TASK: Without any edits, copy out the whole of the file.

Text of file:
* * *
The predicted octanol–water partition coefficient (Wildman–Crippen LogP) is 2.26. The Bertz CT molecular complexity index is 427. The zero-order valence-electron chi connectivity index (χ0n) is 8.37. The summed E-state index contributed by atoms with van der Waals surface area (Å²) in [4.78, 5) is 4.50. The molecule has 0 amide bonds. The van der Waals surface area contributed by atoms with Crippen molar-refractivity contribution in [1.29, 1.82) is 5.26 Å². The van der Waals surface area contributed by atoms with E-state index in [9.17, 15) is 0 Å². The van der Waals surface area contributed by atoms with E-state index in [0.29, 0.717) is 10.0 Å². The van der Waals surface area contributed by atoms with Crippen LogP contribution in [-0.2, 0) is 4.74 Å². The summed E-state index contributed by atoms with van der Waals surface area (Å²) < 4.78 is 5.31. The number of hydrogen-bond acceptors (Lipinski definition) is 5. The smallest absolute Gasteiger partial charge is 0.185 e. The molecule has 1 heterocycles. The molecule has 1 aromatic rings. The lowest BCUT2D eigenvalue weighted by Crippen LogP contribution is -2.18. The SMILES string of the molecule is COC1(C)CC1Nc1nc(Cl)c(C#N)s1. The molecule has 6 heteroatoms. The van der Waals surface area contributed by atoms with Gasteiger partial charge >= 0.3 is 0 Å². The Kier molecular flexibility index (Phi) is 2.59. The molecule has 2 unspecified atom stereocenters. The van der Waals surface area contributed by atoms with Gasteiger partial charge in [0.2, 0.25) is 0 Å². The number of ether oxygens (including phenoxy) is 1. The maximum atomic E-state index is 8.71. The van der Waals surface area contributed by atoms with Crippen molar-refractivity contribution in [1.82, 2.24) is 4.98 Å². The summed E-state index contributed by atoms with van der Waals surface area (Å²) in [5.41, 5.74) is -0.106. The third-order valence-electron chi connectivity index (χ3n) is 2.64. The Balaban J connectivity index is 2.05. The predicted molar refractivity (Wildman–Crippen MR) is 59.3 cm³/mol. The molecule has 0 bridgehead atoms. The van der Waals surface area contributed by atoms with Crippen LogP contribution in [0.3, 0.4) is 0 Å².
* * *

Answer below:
The predicted octanol–water partition coefficient (Wildman–Crippen LogP) is 2.26. The Bertz CT molecular complexity index is 427. The zero-order valence-electron chi connectivity index (χ0n) is 8.37. The summed E-state index contributed by atoms with van der Waals surface area (Å²) in [4.78, 5) is 4.50. The molecule has 0 amide bonds. The van der Waals surface area contributed by atoms with Crippen molar-refractivity contribution in [1.29, 1.82) is 5.26 Å². The van der Waals surface area contributed by atoms with E-state index in [9.17, 15) is 0 Å². The van der Waals surface area contributed by atoms with E-state index in [0.29, 0.717) is 10.0 Å². The van der Waals surface area contributed by atoms with Crippen LogP contribution in [-0.2, 0) is 4.74 Å². The summed E-state index contributed by atoms with van der Waals surface area (Å²) < 4.78 is 5.31. The number of hydrogen-bond acceptors (Lipinski definition) is 5. The smallest absolute Gasteiger partial charge is 0.185 e. The molecule has 1 heterocycles. The molecule has 1 aromatic rings. The lowest BCUT2D eigenvalue weighted by Crippen LogP contribution is -2.18. The SMILES string of the molecule is COC1(C)CC1Nc1nc(Cl)c(C#N)s1. The molecule has 6 heteroatoms. The van der Waals surface area contributed by atoms with Gasteiger partial charge >= 0.3 is 0 Å². The Kier molecular flexibility index (Phi) is 2.59. The molecule has 2 unspecified atom stereocenters. The van der Waals surface area contributed by atoms with Gasteiger partial charge in [0.2, 0.25) is 0 Å². The number of ether oxygens (including phenoxy) is 1. The maximum atomic E-state index is 8.71. The van der Waals surface area contributed by atoms with Crippen molar-refractivity contribution in [1.82, 2.24) is 4.98 Å². The summed E-state index contributed by atoms with van der Waals surface area (Å²) in [5.41, 5.74) is -0.106. The third-order valence-electron chi connectivity index (χ3n) is 2.64. The Balaban J connectivity index is 2.05. The predicted molar refractivity (Wildman–Crippen MR) is 59.3 cm³/mol. The molecule has 0 bridgehead atoms. The van der Waals surface area contributed by atoms with Crippen LogP contribution in [0.3, 0.4) is 0 Å².